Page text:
From 8-12 March 2023, the ATSEA-2 Regional Project Management Unit (RPMU) visited Dili and Viqueque in Timor-Leste, in order to provide updates on project progress through meetings with related organisations. The team included the Regional Project Manager, Dr. Handoko Adi Susanto, together with RPMU members Stella Puteri and Deti Triani, who met with representatives from the Minderoo Foundation, Blue Ventures and World Fish, as well as officials from the Ministry of Agriculture and Fisheries (MAF) and the National Coordinating Unit (NCU) of Timor-Leste.

All representatives discussed the progress of their respective projects and shared information to ensure the various organisations are aligned and can work effectively together in Timor-Leste to secure priority areas for fisheries and biodiversity. Barefoot Ocean will focus on fish larvae dispersal modelling to find the best area for the no-take zone; WorldFish will focus more on programs in the field, supported by capacity building; and Blue Ventures will work on engagement with local people, with the aim of supporting community-based fisheries management.

On the second day of the visit, the team had a meeting at the MAF office, which was attended by MAF officials and representatives from other NGOs. Dr Handoko Adi Susanto presented the project updates, end-of-project targets and future plans for ATSEA program. He reiterated that ATSEA-2 Project is a government project, not an NGO or an exclusive entity, and that the RPMU is responsible for updating the progress of the project to the government and Regional Steering Committee (RSC). He also provided information regarding future activities and milestones relevant to the four NGOs, as collaborative stakeholders who will subsequently be involved in the ATSEA program implementation.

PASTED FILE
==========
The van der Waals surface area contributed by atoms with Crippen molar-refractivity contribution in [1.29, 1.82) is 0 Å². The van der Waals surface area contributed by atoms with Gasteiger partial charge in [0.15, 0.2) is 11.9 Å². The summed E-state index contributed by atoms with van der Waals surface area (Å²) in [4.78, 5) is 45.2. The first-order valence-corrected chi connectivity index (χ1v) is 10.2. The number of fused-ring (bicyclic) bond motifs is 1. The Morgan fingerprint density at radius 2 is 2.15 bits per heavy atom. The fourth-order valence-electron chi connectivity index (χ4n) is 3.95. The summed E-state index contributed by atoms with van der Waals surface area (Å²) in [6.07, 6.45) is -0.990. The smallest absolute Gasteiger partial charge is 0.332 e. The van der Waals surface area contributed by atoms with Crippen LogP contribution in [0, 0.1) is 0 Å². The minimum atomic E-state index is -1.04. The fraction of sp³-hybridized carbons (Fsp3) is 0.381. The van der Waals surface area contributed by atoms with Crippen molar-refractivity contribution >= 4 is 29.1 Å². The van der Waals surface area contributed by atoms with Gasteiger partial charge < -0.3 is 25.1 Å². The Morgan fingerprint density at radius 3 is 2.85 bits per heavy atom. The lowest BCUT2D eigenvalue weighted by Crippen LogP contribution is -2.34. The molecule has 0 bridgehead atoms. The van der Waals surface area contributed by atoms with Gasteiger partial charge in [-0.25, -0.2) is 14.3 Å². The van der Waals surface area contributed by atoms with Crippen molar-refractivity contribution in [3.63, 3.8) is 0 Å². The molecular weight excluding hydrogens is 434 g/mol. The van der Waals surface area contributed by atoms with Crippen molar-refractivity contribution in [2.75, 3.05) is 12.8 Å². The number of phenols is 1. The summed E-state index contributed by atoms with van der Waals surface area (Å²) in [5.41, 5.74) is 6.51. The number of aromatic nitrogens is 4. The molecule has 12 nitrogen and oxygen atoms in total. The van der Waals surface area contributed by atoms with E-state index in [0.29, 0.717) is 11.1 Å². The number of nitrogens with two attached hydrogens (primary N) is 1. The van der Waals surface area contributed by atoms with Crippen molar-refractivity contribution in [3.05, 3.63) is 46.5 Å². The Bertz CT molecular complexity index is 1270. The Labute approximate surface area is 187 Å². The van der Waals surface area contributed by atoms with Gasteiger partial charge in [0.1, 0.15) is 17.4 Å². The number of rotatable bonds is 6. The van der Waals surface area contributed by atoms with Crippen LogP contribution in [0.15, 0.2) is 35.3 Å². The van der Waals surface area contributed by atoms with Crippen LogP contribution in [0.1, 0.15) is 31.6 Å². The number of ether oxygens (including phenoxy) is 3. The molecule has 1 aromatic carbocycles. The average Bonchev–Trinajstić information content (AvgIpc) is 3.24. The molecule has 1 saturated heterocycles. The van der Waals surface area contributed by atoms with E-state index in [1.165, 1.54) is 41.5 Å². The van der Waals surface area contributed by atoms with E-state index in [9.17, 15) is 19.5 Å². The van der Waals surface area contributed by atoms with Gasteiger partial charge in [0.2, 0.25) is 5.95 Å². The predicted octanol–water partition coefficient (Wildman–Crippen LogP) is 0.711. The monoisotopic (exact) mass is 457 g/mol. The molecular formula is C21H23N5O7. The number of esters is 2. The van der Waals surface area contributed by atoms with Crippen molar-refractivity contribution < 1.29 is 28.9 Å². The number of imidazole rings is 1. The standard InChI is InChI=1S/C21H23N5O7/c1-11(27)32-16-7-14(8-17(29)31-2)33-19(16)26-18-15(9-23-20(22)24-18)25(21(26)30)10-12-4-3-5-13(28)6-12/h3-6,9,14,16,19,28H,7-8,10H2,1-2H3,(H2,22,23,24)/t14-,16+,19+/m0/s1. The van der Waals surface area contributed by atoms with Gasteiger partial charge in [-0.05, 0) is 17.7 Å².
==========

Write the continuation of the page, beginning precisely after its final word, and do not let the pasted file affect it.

Program alignment with Minderoo Foundation, WorldFish, Blue Venture and Barefoot Ocean Foundation.

Dr Susanto then provided updates on several activities, including the recent Transboundary Diagnostic Analysis (TDA) and Strategic Action Plan (SAP) workshop, which was attended by representatives from MAF and a TDA consultant from UNTL, along with the Timor-Leste TDA Regional Working Group. The workshop was held to review and collect inputs on the final draft of the TDA, including agreement on the prioritisation of transboundary issues. The MAF is expected to endorse the document by the end of March. NCU Timor-Leste has prepared an invitation letter for the TDA validation workshop on March 14, 2023.

With regards to the Regional SAP, Dr Susanto informed the MAF that there will be a meeting in May as a follow-up to the previous session in Bali. This will be attended by the MAF, specifically the National Program Directors (NPD). In parallel, NCU Timor-Leste will also update the Timor-Leste National Action Program (NAP).

The team also provided updates on ongoing activities related to the end-of-project targets in Timor-Leste. These include the establishment of the National Inter Ministerial Committee (NIMC), the implementation of local regulations for MPA Manufahi, and the hiring of consultants by UNDP to update the NAP. In addition, Indonesia has gazetted a new MPA area in Kolepom Island, South Papua, and the team is working on an oil spill response system that should be integrated into the Integrated Coastal Management (ICM) plan in Manatuto.

Customary Laws and MPA Establishment in Timor-Leste